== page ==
And Realmuto isn’t slowing down. Through the Phillies’ first 18 games of 2020, he’s already reached the 1-WAR mark, putting him among the MLB leaders. One reason? The increased thunder in his bat.

He’s bashing the ball like never before

Realmuto has been an above-average hitter in every season since 2016, with a combined 115 wRC+ that ranks as elite for a catcher. But he put up those numbers without being a standout in any one area.

He hit for a solid average, drew just enough walks and hit for decent power, finishing with 21 homers in 2018 and 25 last year. In ‘19, his hard-hit rate put him in the 62nd percentile, and his barrel rate in the 59th percentile of MLB hitters. In ‘20, though? Things look a bit different.

Realmuto is swinging and missing a bit more, and the same goes for strikeouts. But the trade-off has been worthwhile -- as seen in his .288/.338/.682 (166 wRC+) line.

His 46.8% hard-hit rate is a career high. Among the nearly 200 batters with at least 40 batted balls through Monday, only eight had converted more of those into barrels -- the highest quality of contact -- than Realmuto (18.6%), who sat between Mike Trout and Aaron Judge in the rankings.

Largest increases in barrel rate, 2019 to '20
Min. 200 batted balls in ‘19, 40 in ‘20 (through Monday)

  1. Corey Seager (LAD): +13.0% (up to 20.3%)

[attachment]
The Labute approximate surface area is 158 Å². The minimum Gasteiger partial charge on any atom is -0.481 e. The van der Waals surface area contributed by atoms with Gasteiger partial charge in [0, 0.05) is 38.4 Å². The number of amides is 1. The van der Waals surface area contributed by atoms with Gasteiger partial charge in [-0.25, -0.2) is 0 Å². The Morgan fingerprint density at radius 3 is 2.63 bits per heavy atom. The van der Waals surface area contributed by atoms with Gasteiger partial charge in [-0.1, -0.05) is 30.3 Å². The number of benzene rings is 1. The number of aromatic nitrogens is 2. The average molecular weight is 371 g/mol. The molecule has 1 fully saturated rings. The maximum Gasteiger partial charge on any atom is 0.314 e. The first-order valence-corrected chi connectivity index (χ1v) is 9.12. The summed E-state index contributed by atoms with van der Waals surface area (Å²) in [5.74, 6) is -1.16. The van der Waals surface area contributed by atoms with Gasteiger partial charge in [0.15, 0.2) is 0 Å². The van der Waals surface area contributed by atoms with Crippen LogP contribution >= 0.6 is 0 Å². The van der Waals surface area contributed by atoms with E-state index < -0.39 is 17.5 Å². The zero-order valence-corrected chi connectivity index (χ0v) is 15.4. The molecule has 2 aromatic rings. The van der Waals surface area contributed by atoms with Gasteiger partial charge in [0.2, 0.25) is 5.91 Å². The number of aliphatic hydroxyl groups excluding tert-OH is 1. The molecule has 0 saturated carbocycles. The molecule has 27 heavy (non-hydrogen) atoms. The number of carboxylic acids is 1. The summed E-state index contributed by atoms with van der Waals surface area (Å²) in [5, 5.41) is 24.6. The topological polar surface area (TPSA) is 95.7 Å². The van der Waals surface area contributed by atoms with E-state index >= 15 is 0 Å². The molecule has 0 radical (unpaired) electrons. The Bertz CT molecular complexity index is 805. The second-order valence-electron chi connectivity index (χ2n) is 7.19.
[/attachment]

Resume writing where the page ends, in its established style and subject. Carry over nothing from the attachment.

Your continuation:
2. Brian Goodwin (LAA): +11.5% (up to 17.8%)
  3. Colin Moran (PIT): +11.2% (up to 18.6%)
  4. Nick Castellanos (CIN): +11.1% (up to 22.0%)

5) J.T. Realmuto (PHI): +9.9% (up to 18.6%)

As a result, Realmuto already has eight homers, or almost a third of the way to last year’s career-high total. The only other players in Phillies history with at least eight homers in the team’s first 18 games of a season are Mike Schmidt (12) in 1976 and Cy Williams (eight) way back in 1923. Meanwhile, Todd Hundley (1996) is the only other Major Leaguer to have homered as many as eight times in his team’s first 18 games, while playing catcher, since the legendary Yogi Berra for the 1956 Yankees.

There is certainly reason to question whether Realmuto can sustain such a big power gain while also hitting more than half his batted balls on the ground. But by crushing the ball when he does lift it, he’s gotten off to an MVP-caliber start.

Don’t forget his sensational glove

The big bat has taken Realmuto to another level this season, but what he does behind the plate is still his calling card.

Statcast began tracking in 2015. Fortuitously, that was when Realmuto played his first full season. Sufficient data is not yet available for 2020, but we’ve already been able to see that he’s among the very best annually when it comes to pop time.